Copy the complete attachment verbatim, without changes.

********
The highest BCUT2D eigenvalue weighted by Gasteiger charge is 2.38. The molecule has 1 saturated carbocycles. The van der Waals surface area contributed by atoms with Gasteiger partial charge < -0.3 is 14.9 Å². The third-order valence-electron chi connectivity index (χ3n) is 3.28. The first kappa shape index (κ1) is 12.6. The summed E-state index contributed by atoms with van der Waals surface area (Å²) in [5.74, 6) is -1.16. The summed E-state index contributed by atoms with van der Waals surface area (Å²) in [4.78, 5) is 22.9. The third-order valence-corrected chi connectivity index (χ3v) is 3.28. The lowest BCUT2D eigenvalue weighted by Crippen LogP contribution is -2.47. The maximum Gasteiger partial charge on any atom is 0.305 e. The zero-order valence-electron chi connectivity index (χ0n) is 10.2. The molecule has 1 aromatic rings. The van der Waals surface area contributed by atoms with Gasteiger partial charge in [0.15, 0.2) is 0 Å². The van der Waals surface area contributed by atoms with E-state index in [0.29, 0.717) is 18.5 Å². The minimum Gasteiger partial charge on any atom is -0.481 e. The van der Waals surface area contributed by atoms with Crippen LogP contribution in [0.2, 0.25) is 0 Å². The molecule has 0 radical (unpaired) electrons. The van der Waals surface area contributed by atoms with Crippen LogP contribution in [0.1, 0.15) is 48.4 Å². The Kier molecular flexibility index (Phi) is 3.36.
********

The highest BCUT2D eigenvalue weighted by Gasteiger charge is 2.38. The molecule has 1 saturated carbocycles. The van der Waals surface area contributed by atoms with Gasteiger partial charge < -0.3 is 14.9 Å². The third-order valence-electron chi connectivity index (χ3n) is 3.28. The first kappa shape index (κ1) is 12.6. The summed E-state index contributed by atoms with van der Waals surface area (Å²) in [5.74, 6) is -1.16. The summed E-state index contributed by atoms with van der Waals surface area (Å²) in [4.78, 5) is 22.9. The third-order valence-corrected chi connectivity index (χ3v) is 3.28. The lowest BCUT2D eigenvalue weighted by Crippen LogP contribution is -2.47. The maximum Gasteiger partial charge on any atom is 0.305 e. The zero-order valence-electron chi connectivity index (χ0n) is 10.2. The molecule has 1 aromatic rings. The van der Waals surface area contributed by atoms with Gasteiger partial charge in [0.15, 0.2) is 0 Å². The van der Waals surface area contributed by atoms with E-state index in [0.29, 0.717) is 18.5 Å². The minimum Gasteiger partial charge on any atom is -0.481 e. The van der Waals surface area contributed by atoms with Crippen LogP contribution in [0.2, 0.25) is 0 Å². The molecule has 0 radical (unpaired) electrons. The van der Waals surface area contributed by atoms with Crippen LogP contribution in [0.1, 0.15) is 48.4 Å². The Kier molecular flexibility index (Phi) is 3.36.